– It’s not often presidents appear star-struck, but on Thursday, President Obama sounded giddy surrounded by luminaries including author Stephen King and chef Alice Waters as he honored them at the White House for their contributions to American culture.

“I’m grateful that I’ve gotten promises for at least a couple of signed books,” the president said to laughter in the East Room of the White House. “I think Alice said she’s going to cook me something; nothing unethical.”

King, Waters and Oscar-winning actress Sally Field were among 18 people and three organizations that Obama recognized for excellence in the arts and humanities as he awarded the 2014 National Medal of Arts and National Humanities Medal.

“They all have one thing in common,” said Obama. “They do what they do because of some urgent inner force.”

The National Medal of Arts is considered the government’s highest award given to artists and arts patrons.

The National Humanities Medal honors individuals or groups whose work have deepened the nation’s understanding of the humanities, according to the National Endowment for the Humanities, which, along with the National Endowment for the Arts, is celebrating its 50th anniversary this year.

“We celebrate here today our fellow citizens, from all walks of life, who share their gifts with all of us, who make our lives and our world more beautiful, and richer, and fuller, and I think most importantly, help us understand each other a little bit better,” Obama said. “They help us connect.”

Since the 1960s, Field has appeared in popular TV shows and movies that were box office hits, including “Smokey and the Bandit,” “Steel Magnolias,” “Mrs. Doubtfire” and “Forrest Gump.”

Her numerous awards have included best actress Academy Awards for her roles in “Norma Rae” in 1979 and “Places in the Heart” in 1984.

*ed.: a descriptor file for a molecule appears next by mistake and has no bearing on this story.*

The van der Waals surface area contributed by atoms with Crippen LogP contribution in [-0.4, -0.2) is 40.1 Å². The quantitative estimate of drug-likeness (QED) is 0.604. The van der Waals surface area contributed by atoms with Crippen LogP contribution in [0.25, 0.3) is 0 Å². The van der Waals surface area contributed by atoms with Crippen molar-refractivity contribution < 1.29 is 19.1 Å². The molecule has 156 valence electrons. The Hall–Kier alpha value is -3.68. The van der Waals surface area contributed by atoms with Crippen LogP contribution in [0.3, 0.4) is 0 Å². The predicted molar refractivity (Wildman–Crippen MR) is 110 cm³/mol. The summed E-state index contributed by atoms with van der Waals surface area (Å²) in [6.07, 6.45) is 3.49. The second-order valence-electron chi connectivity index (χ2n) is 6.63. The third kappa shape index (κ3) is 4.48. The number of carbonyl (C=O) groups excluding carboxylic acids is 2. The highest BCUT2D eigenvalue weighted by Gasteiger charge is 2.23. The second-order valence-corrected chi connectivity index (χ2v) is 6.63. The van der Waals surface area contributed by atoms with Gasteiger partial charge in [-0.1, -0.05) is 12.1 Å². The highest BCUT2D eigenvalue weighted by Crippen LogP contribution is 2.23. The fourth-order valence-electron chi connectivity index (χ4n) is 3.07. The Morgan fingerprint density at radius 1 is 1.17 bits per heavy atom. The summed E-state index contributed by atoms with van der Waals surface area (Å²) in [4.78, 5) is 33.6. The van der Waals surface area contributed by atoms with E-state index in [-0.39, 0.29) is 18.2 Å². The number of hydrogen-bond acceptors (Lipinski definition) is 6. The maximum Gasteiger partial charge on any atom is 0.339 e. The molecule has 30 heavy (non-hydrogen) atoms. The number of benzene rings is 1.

King, a Maine native, has been called the “master of horror” for such thrillers as “Carrie,” “The Shining” and “Misery.” Hundreds of millions of copies of the author’s books have been sold and translated in dozens of languages. His work has also been adapted to the screen, which has helped make his name nearly synonymous with the horror genre.

“I’m amazed and grateful” for the award, King recently wrote on his Facebook page.

A long proponent of the organic food movement, Waters opened her organic restaurant in Berkeley, Calif., in 1971. Her Edible Schoolyard Project provides an educational curriculum that promotes nutritious eating and works closely with students at Berkeley’s Martin Luther King Jr. Middle School.

“I am so honored to accept the National Humanities Medal,” she wrote on Twitter.

Singling out Texas author Larry McMurtry, the president said, “He wrote about the Texas he knew from his own life, and then the Old West as he heard it through the stories of his grandfather’s — on his grandfather’s porch. And in ‘Lonesome Dove,’ the story of two ex-Texas Rangers in the 19th century, readers found out something essential about their own souls, even if they’d never been out West or been on a ranch.”

McMurtry, of Archer City in North Texas, is known for bestseller “Lonesome Dove” about the settlement of the American West, as well as being a co-writer of the screenplay of the Oscar-winning film, “Brokeback Mountain.”

McMurtry, 79, appeared somewhat frail and wore sneakers with his suit and red tie. Obama placed the large round medal, tied with a red ribbon, around the author’s neck while a military aide read the citation: “Larry McMurtry for his books, essays, and screenplays. Mr. McMurtry’s work evokes the character and drama of the American West with stories that examine quintessentially American lives.”

Another Texan who got a presidential shout-out was landscape architect and historian Everett Fly of San Antonio.

“We celebrate historians like Everett Fly, who studied to become both a building and landscape architect, and who got his start studying forgotten African-American towns and communities,” the president said.

Obama also acknowledged Jane Chu, chairman of the National Endowment for the Arts and a former Kansas City arts executive, and William “Bro” Adams, chairman of the National Endowment for the Humanities, on the 50th anniversary this month of President Lyndon Johnson’s signing a bill creating their agencies.